The key is to keep all interview and application questions related to the job in question. If the question doesn't help you evaluate whether this applicant is the right person for this job, then don't ask it. Straying from this fundamental goal might get you into legal trouble.

So What Exactly Can You Be Accused of?

More than 40 years ago, Congress enacted a law called Title VII of the Civil Rights Act of 1964. A few years later came the Age Discrimination in Employment Act and then, in 1990, the Americans with Disabilities Act. These laws prohibit discrimination based on sex, race, color, religion, national origin, age and disability.

Title VII and the ADA cover all private employers, state and local governments, and educational institutions that employ 15 or more individuals. These laws also cover private and public employment agencies, labor organizations and joint labor management committees controlling apprenticeship and training.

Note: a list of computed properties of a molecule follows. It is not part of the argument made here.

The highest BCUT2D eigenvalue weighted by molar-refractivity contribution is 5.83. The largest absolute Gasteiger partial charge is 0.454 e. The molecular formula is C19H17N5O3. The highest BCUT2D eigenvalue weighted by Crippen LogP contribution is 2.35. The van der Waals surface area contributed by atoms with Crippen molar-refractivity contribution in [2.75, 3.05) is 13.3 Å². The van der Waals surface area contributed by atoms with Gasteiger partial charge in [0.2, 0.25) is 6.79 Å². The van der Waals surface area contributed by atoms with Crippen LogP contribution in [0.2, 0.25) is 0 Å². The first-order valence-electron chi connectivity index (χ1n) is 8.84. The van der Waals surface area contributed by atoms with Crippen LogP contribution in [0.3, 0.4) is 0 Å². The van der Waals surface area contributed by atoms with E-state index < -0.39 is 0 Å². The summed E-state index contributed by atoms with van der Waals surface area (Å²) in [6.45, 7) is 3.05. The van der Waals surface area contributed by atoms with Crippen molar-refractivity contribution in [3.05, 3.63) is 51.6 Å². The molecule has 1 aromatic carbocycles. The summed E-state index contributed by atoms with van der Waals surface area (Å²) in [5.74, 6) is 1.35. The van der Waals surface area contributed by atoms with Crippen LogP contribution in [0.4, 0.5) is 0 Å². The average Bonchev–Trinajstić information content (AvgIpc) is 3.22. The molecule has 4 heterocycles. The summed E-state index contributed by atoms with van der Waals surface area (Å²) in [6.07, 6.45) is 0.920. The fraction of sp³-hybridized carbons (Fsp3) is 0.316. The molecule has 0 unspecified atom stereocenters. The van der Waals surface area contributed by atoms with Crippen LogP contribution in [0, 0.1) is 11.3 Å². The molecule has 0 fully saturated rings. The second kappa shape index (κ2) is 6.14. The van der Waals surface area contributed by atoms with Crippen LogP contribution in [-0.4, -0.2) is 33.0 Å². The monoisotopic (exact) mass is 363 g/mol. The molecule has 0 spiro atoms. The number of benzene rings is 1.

The ADEA covers all private employers with 20 or more employees, state and local governments (including school districts), employment agencies, and labor organizations.

In addition to the federal anti-discrimination provision discussed briefly above, individual states have passed their own laws prohibiting discrimination, some of which provide broader protection to employees than the federal laws. For example, categories like genetic traits, gender identity, sexual orientation and marital status are protected in some states in addition to those covered by the federal laws.

So what does all this mean to you when you're hiring? Don't ask questions or encourage discussion of those topics. Why would you want to? None of those areas have anything to do with what you're hiring someone to do. Stick to the areas you really care about, including these: